Awards and honors[edit]

Fake has won many awards, including BusinessWeek's Best Leaders of 2005,[19] Forbes 2005 eGang, Fast Company's Fast 50, and Red Herring's 20 Entrepreneurs under 35. In 2006, she was named to the Time 100, Time Magazine's list of the world's 100 most influential people, appearing on the cover of Newsweek that same year.

In May 2009 she received an Honorary Doctorate from the Rhode Island School of Design.[4]

Personal life[edit]

Fake was married to Stewart Butterfield, her Flickr co-founder, from 2001[20] to 2007.[6] They have one daughter together, in 2007.[21] Fake currently lives in San Francisco, California and New York City.

References[edit]

  1. ^ a b "Entrepreneur's Journal: Getting the Startup Equation Right". Bloomberg Businessweek. February 23, 2010. Caterina Fake, 40 
  2. ^ Schawbel, Dan (September 11, 2012). "Caterina Fake on Launching Her Third Startup "Findery"". Forbes. 
  3. ^ Miller, Tessa (August 15, 2012). "I’m Caterina Fake, and This Is How I Work". LifeHacker. 
  4. ^ a b c "Commencement: Honorary degrees". Rhode Island School of Design. Archived from the original on April 18, 2009. 
  5. ^ "About". Caterina.net. 
  6. ^ a b c d Leonard, Devin (July 28, 2010). "What You Want: Flickr Creator Spins Addictive New Web Service". Wired. Retrieved 2010-07-31. 
  7. ^ Pardes, Bronwen (Fall 2009). "Following Intuition: Caterina Fake '91". Vassar, the Alumnae/i Quarterly. 
  8. ^ "Executive Profile Caterina Fake". Bloomberg Businessweek. October 29, 2014. 
  9. ^ "The Team: Creative Director: Caterina Fake". Ludicorp. Ludicorp Research & Development Ltd. Archived from the original on 2003-10-26.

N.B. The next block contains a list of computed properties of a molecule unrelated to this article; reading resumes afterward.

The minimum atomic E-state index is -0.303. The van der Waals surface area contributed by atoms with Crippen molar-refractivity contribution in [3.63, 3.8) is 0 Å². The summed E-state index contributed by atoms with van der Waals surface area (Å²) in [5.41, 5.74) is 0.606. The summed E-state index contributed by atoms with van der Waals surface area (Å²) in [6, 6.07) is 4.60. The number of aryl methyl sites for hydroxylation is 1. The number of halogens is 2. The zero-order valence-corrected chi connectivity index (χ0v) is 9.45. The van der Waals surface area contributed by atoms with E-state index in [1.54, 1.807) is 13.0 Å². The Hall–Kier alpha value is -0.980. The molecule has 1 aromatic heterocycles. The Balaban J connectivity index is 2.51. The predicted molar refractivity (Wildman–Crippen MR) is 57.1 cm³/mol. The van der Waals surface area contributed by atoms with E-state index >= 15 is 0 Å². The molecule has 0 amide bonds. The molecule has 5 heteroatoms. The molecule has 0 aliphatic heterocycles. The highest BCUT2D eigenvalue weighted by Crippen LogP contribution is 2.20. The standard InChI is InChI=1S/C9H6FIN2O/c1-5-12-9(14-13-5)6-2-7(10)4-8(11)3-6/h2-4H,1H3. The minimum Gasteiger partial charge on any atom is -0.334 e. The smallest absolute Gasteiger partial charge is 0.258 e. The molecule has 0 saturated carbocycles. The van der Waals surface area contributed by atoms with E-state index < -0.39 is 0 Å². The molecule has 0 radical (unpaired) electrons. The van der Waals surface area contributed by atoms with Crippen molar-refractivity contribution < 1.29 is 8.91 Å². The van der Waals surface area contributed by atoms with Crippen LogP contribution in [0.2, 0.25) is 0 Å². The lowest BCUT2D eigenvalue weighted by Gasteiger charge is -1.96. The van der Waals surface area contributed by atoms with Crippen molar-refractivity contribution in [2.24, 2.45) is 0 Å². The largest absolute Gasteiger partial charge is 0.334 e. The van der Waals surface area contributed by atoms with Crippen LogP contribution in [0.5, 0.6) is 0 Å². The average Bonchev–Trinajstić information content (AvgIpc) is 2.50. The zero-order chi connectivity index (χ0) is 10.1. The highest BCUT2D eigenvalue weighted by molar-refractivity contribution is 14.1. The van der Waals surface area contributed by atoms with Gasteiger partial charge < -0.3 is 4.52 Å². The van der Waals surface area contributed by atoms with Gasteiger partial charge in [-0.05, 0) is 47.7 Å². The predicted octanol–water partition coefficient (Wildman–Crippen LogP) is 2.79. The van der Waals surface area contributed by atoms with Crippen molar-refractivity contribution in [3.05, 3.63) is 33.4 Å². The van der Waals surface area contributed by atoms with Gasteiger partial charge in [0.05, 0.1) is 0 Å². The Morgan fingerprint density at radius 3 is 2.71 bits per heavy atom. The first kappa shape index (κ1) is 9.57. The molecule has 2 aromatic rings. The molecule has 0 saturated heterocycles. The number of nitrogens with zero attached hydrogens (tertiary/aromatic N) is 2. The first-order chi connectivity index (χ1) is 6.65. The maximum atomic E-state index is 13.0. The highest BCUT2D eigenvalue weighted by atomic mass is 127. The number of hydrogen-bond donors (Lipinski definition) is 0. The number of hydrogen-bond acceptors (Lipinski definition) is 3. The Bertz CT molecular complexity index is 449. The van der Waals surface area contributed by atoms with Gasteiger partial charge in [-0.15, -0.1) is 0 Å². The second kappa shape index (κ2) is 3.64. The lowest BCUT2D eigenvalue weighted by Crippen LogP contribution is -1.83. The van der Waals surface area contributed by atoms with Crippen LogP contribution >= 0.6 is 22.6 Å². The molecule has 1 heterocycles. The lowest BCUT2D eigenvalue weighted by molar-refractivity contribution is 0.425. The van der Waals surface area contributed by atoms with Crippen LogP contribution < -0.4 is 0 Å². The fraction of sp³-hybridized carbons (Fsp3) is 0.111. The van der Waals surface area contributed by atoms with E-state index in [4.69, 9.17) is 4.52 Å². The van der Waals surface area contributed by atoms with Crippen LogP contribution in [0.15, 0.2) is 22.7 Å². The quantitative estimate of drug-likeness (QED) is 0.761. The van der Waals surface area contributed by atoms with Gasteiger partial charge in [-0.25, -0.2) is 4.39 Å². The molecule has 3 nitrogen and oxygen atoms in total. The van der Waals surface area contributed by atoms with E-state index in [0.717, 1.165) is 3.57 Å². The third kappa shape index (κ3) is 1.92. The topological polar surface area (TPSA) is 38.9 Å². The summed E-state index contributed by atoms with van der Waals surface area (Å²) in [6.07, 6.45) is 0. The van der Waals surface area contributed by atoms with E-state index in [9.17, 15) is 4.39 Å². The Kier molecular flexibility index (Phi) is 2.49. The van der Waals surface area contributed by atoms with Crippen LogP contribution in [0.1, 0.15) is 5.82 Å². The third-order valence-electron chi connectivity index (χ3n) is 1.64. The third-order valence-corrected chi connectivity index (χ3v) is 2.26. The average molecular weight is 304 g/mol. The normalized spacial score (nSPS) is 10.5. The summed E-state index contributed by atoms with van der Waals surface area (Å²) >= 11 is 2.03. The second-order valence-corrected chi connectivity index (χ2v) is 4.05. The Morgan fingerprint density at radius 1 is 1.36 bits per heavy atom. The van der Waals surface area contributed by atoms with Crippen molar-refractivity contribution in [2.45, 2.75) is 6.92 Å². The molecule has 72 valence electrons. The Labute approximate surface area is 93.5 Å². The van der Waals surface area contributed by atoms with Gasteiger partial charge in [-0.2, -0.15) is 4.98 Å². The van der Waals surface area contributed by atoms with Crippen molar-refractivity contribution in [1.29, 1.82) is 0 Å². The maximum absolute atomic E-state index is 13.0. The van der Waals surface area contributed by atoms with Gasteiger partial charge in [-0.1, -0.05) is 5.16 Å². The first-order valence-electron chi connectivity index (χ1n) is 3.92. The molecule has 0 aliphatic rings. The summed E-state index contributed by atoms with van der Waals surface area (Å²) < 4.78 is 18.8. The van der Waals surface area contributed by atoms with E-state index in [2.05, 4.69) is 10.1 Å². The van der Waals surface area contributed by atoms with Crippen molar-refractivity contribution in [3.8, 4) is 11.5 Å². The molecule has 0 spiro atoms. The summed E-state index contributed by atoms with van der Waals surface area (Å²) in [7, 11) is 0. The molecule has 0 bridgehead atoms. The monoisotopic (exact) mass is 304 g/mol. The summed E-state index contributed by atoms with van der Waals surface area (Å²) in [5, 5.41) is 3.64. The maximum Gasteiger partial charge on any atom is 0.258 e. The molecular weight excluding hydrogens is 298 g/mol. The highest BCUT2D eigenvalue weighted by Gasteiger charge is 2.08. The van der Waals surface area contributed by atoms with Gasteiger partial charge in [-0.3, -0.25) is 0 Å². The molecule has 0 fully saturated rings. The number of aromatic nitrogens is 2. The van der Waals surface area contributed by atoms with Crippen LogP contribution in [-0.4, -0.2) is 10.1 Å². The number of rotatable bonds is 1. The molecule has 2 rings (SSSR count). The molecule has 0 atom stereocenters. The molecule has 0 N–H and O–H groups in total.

10. ^ Livingston, Jessica (2008). Founders at Work: Stories of Startups' Early Days. Apress. p. 257. 
  11. ^ "The Ludicorp Team". Ludicorp. Ludicorp Research & Development Ltd. Archived from the original on 2003-10-26. 
  12. ^ Arrington, Michael (June 17, 2008). "Flickr Co-founders Join Mass Exodus From Yahoo". TechCrunch. Retrieved 2012-03-13. 
  13. ^ Caceres, Chris (June 15, 2009). "Hunch launches today". Vator. Retrieved 2010-07-31. 
  14. ^ Yarrow, Jay (November 21, 2011). "eBay Buys Chris Dixon's Startup Hunch For $80 Million". Business Insider. 
  15. ^ "Pinwheel! In Private Beta". Caterina.net. Retrieved March 6, 2012. 
  16. ^ McGee, Matt (July 27, 2012). "Pinwheel Has A New Name: Findery". Marketing Land. Third Door Media. Retrieved 2012-08-02. 
  17. ^ Lewine, Edward (May 24, 2014). "Home Sweet Headquarters for an App Start-Up". The New York Times. 
  18. ^ Steuer, Eric (August 25, 2008). "Flickr Cofounder Caterina Fake Joins Creative Commons Board". Creative Commons. Retrieved 2008-09-08. 
  19. ^ "Best Leaders: Entrepreneurs - Stewart Butterfield & Caterina Fake - Flickr". BusinessWeek. Retrieved 2010-07-31. 
  20. ^ Chatterjee, Pia (September 12, 2007). "Love, e-company style". Business 2.0 Magazine. CNN Money. 
  21. ^ Thomas, Owen (July 12, 2007). "Silicon Valley’s baby boom". Gawker. 

External links[edit]